Air Quality

  • $9.5 Million in EQIP funding for air, water quality programs - - The USDA’s Natural Resources Conservation Service on July 29, 2011 announced $9.5 million in additional funding assistance for California farmers seeking to make on farm improvements that will help to improve air quality, water quality or conserve water. Details of the funding include $5 million for EQIP air quality practices to help reduce ozone precursors in the high-priority non-attainment areas of the San Joaquin Valley, primarily for replacing old diesel engines with engines that run 75 percent cleaner.  Interested producers are encouraged to contact their local NRCS Service Center. Contact information is available here.

  • Air board postpones cap and trade compliance until 2013 - - California Air Resources Board (CARB) Chair Mary Nichols announced on June 30, 2011 that the AB 32 cap and trade program will begin in 2012, but that impacted entities will not be accountable for emissions compliance measures until 2013. In testimony before the Senate Select Committee on Environment, Economy & Climate Change,  Nichols said, “We are continuing to move forward within the timeline the legislature assigned us under AB 32 and the program is on track to begin in 2012. However, in light of the importance of this regulation to the success of California’s climate change program and the need for all necessary elements to be in place and fully functional, we are proposing to initiate the program in 2012, but start the requirements for compliance in 2013.” Nichols commented, “This would not affect the stringency of the program or change the amount of emission reductions that the program will achieve, keeping us on track to meet the 2020 target required by AB 32.” A public workshop will be held regarding draft changes to the regulation on July 15, from 9 a.m. – 3 p.m., at the Cal EPA building in Sacramento.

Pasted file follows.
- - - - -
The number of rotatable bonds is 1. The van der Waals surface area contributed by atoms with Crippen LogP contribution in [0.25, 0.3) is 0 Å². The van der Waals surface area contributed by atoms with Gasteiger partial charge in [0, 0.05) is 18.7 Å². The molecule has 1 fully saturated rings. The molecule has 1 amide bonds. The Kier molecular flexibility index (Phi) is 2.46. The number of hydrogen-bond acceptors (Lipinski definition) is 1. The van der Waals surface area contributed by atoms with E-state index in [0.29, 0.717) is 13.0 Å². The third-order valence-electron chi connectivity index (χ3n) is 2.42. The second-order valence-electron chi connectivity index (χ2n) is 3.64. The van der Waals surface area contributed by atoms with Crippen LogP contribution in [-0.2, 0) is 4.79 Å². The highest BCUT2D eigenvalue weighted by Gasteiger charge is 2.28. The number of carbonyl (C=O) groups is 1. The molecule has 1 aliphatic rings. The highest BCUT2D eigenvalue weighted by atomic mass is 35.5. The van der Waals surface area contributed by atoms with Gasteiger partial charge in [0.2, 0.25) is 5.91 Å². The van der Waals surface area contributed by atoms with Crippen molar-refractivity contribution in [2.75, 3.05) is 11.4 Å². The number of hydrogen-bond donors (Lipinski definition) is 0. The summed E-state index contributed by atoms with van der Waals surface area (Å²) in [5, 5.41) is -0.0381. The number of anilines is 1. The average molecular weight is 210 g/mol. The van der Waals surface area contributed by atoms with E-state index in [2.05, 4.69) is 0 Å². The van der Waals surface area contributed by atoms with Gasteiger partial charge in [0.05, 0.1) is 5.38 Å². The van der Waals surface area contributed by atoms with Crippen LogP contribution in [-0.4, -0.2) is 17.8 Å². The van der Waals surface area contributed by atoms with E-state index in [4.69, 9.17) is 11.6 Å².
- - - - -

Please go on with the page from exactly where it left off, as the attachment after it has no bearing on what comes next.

• Plan to clean up diesel soot put on hold - - Reversing a decision made last fall, federal officials July 1, 2011 supported a rule that extends the deadline to clean up deadly diesel soot in the San Joaquin Valley. In making the call, the U.S. Environmental Protection Agency agreed with an argument by state regulators on a key part of that plan – that the recession had helped curtail trucking so much that there isn't as much deadly diesel soot as the state once believed. The state's diesel regulations are part of the Valley's clean-up plan.